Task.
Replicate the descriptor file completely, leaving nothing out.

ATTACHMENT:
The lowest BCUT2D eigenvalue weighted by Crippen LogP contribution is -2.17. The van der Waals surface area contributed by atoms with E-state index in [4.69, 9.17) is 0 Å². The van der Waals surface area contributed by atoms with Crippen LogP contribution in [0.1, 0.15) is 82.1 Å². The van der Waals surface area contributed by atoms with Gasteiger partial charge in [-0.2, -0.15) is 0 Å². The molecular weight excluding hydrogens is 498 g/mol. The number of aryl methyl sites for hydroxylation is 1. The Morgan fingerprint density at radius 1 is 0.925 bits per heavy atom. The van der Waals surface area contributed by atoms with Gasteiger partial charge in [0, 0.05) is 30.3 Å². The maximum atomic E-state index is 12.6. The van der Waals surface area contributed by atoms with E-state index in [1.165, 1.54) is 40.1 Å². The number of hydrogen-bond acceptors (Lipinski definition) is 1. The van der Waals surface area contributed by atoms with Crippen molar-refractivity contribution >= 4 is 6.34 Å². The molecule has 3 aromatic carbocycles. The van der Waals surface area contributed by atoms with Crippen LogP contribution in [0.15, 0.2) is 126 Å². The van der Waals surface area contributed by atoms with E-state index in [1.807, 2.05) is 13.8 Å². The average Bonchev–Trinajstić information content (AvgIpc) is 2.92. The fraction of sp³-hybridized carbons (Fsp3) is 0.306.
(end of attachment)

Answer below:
The lowest BCUT2D eigenvalue weighted by Crippen LogP contribution is -2.17. The van der Waals surface area contributed by atoms with E-state index in [4.69, 9.17) is 0 Å². The van der Waals surface area contributed by atoms with Crippen LogP contribution in [0.1, 0.15) is 82.1 Å². The van der Waals surface area contributed by atoms with Gasteiger partial charge in [-0.2, -0.15) is 0 Å². The molecular weight excluding hydrogens is 498 g/mol. The number of aryl methyl sites for hydroxylation is 1. The Morgan fingerprint density at radius 1 is 0.925 bits per heavy atom. The van der Waals surface area contributed by atoms with Gasteiger partial charge in [0, 0.05) is 30.3 Å². The maximum atomic E-state index is 12.6. The van der Waals surface area contributed by atoms with E-state index in [1.165, 1.54) is 40.1 Å². The number of hydrogen-bond acceptors (Lipinski definition) is 1. The van der Waals surface area contributed by atoms with Crippen molar-refractivity contribution >= 4 is 6.34 Å². The molecule has 3 aromatic carbocycles. The van der Waals surface area contributed by atoms with Crippen LogP contribution in [0.15, 0.2) is 126 Å². The van der Waals surface area contributed by atoms with E-state index in [1.807, 2.05) is 13.8 Å². The average Bonchev–Trinajstić information content (AvgIpc) is 2.92. The fraction of sp³-hybridized carbons (Fsp3) is 0.306.